Archive for May, 2010

Why I learnt to stop worrying and love LVM

May 15, 2010

A couple of days ago my home server fell over. It’s a gentoo box; running software raid1, with LVM on top, and acts as a web server, mail server, iSCSI server, IPv6 test bed etc etc. Basically it does everything I’ve needed to do on Linux at work over the years, and needed to test first.

The poor thing often falls over, it sits in a small, unventilated room, it doesn’t have the best supply if power. I thought nothing of if when it went down again. PITA, but just a reboot when i got home from work. Well, it turns out the drives were failing. Mdadm was reporting degraded raid sets.

First things first, I pulled the most obviously bad disk. Rebooted. Success! Stayed up another day. Then another failure, looks like it’s still having trouble Reading from disk. Problem, as I have no spare disks. I do have a laptop drive, from a previous machine, I use it for portable storage on a small USB caddy.

So last night I set to getting the server back up. Copied everything off the laptop drive and plugged it into the server, booted off a gentoo install disk.

Plus point no. 1: 2.5″ SATA drives use thd same power/connections as their bigger brothers, no converters needed!

Next job was to mirror as best i could the origional drive’s partition table, not easy as the laptop drive was 30% smaller! Fortunatly the iSCSI partition is ok staying on the old disk until I get chance to move it, it won’t degrade with the power off, and the rest will fit.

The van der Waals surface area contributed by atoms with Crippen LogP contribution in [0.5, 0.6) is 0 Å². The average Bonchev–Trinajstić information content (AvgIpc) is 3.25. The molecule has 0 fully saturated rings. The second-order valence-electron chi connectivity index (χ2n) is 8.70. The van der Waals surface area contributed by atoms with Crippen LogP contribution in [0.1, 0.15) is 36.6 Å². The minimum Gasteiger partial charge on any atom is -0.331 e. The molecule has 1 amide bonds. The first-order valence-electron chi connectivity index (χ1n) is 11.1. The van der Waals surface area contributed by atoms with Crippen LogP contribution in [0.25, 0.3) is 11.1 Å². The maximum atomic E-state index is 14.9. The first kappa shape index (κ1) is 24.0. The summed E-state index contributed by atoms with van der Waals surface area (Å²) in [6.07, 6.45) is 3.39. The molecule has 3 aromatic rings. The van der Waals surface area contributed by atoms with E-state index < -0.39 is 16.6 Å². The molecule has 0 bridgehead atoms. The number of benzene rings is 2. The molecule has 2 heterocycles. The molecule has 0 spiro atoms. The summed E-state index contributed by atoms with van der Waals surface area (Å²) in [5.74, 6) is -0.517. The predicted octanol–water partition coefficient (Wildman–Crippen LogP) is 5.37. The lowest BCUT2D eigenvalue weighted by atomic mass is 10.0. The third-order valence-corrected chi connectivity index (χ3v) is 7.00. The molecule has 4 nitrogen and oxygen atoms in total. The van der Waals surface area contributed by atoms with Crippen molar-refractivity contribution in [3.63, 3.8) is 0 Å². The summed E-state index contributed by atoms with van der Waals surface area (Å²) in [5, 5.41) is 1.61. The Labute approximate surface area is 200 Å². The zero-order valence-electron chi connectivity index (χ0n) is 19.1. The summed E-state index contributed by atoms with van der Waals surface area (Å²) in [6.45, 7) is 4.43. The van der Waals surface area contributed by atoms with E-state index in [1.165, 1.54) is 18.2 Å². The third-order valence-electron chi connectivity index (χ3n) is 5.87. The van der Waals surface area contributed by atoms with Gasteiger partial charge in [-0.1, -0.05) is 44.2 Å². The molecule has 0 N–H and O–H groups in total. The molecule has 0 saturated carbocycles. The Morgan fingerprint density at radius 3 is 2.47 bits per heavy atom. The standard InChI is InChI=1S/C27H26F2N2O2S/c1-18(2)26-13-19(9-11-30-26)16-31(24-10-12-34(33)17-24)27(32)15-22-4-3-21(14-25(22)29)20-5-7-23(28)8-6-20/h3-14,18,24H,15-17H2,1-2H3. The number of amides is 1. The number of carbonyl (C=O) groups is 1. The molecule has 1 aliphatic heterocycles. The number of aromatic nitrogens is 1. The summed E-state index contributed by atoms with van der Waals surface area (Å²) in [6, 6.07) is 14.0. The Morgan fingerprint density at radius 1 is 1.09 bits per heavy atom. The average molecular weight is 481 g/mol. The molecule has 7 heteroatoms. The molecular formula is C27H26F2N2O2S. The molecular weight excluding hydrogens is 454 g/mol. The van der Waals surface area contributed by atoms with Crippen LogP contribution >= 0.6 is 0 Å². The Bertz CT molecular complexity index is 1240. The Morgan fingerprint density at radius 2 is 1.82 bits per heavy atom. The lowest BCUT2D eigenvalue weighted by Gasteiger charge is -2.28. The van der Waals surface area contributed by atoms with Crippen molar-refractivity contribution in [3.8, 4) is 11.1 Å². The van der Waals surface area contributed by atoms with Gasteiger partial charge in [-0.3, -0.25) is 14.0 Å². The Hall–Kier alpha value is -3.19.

The first three partitions: boot, swap and root were created exactly the same size as the origionals and dd’d accross. That gave me a good base, and a quick fsck showed the copy had gone well. The final stage was to pull the LVM magic.

First step was to bring up the old lvm partition, and activate. Unfortunately vgscan didn’t see it. I scratched my head, then decided to mount the old root, and see if I had an LVM backup config I could use. Interstingly, the partition wouldn’t mount, it stated that the filesystem was unrecognised. Then I remembered the raid. Software raid puts a superblock at the start of the partition, enought to confuse the filesystem autodetect, but not enough to corrupt anything. Using the -t ext3 option mounted the drive.

This made me think, perhaps LVM was having the same problem? So I fired up mdadm, and assembeled a degraded raid- mdadm –assemble /dev/md4 /dev/sdb4 none

Then repeated the vgscan, and it found the volume group.

Now that I had the old volume group up and running, I could create a new pv on the new partition, and add it to the group.

The final job was to move the vital extents to the new drive. A couple of things could be just dropped(/use/portage/distfiles for example) and the rest were moved over a group of extents at a time. The iSCSI partition was left where it was for the moment.

A few fscks later, I had all of the new drives mounted, and a chroot. Grub setup as it was a new drive, and grub conf altered to reflect the new non-raid status. Now the server is running, albeit slower, and with no raid, until I get a couple of new disks.

Sometimes abstractions can be bloody useful.